The residential schools system ran for over a hundred years in Canada, starting in formally in the 1870’s and lasting until 1996. Mission schools, industrial homes and hostels dated back even further into the 1830’s. It is estimated that 150,000 indigenous children from different nations, including the Inuit and Métis, went through the residential schools system. These schools were administered and run by religious orders in Canada with monetary sponsorship from the Canadian government. Legislation put in place ensured that it was a legal requirement for all indigenous children to attend these schools; consequences of refusal ranged from a loss of First Nations Status, heavy fines, or even jail time.
“When the school is on the reserve, the child lives with its parents, who are savages, and though he may learn to read and write, his habits and training mode of thought are Indian. He is simply a savage who can read and write. It has been strongly impressed upon myself, as head of the Department, that Indian children should be withdrawn as much as possible from the parental influence, and the only way to do that would be to put them in central training industrial schools where they will acquire the habits and modes of thought of white men.”- John A. Macdonald
The goals of this system were primarily concerned with culture and language, students would be required to speak English or French while at residential schools and the punishments for speaking their indigenous languages would have been severe. On their arrival to the school students would be first split by gender, forcibly washed, have their hair cut, have any personal items removed, receive a new uniform and sometimes t a new name if theirs was not in English. Student’s connection to their home community was severed through the long distances between communities and the schools, through the removal of cultural possessions, the removal of language, and through forced separation from siblings they had at the institution.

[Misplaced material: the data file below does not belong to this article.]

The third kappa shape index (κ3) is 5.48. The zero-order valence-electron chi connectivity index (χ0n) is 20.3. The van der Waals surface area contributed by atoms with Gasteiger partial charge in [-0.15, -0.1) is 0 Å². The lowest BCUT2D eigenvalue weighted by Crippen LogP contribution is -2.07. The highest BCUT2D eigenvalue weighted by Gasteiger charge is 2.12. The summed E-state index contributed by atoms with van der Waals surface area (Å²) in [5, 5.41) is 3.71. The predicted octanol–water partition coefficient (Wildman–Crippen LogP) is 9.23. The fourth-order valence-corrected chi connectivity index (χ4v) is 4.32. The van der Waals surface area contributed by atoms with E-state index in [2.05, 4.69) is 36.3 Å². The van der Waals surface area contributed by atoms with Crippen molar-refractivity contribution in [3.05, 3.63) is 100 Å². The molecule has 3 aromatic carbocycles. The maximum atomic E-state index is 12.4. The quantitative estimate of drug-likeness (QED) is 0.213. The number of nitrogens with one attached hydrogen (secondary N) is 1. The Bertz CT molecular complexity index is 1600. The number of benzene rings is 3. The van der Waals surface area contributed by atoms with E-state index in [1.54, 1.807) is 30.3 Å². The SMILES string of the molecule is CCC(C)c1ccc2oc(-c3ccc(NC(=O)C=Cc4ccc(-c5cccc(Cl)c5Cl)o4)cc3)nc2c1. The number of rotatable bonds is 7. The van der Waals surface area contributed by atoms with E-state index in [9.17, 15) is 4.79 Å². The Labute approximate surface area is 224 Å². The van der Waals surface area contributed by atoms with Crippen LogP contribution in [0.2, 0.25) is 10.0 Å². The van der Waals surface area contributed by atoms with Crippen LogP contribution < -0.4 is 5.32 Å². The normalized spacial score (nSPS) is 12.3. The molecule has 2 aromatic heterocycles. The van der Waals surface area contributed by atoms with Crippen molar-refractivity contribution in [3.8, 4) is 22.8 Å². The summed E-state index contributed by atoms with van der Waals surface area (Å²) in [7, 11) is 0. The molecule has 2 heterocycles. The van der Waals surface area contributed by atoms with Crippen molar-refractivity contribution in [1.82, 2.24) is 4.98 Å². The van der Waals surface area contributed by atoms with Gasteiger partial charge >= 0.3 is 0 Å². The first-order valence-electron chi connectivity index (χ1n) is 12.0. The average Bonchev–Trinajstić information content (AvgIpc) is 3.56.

“I am confident that the Industrial School now about to be established will be a principal feature in the civilization of the Indian mind. The utility of Industrial Schools has long been acknowledged by our neighbours across the line [in the United States], who have had much to do with the Indian. In that country, as in this, it is found difficult to make day schools on reserves a success, because the influence of home associations is stronger than that of the schools, and so long as such a state of things exists I fear that the inherited aversion to labour can never be successfully met. By the children being separated from their parents and properly and regularly instructed not only in the rudiments of the English language, but also in trades and agriculture, so that what is taught may not be readily forgotten, I can but assure myself that a great end will be attained for the permanent and lasting benefit of the Indian.”- E. Dewdney, Indian Commissioner. Dominion of Canada. Annual Report of the Department of Indian Affairs for the year ended 31st December 1883. p. 104.
Students were required to perform custodial duties around the school, as the funding provided did not allow for extra staff. This half-day system lasted until the 1960’s and was meant to be job training. This meant that in addition to the lower standard of education, residential school students also spent less time in the classroom. Although some had good intentions, the quality of instructors and teachers at residential schools was inadequate; many had no experience working with children or it was their first time teaching. Unprepared for the demands of the job and how little it paid, staff were driven to burnout and would often become impatient and abusive with their pupils.
By the 1960’s changes were being made to residential schools and Indian Act policies, many schools no longer required students to perform a half day of labour and were being enrolled at public schools, using the residential school as a dormitory. This period of time also saw control of indigenous education shift from religious to government controlled. Children were still being removed from their homes with the introduction of the ‘60’s Scoop’, a children’s aid policy that declared most Indigenous family homes as ‘unfit’. This system saw the removal and re-homing of indigenous children with non-indigenous families; adopting them out across Canada and the United States.
Slowly control of education was handed to indigenous communities through the 1980’s, with the last Band-operated residential school closing in 1996. However many Indigenous people still have to travel great distances without their families to access education.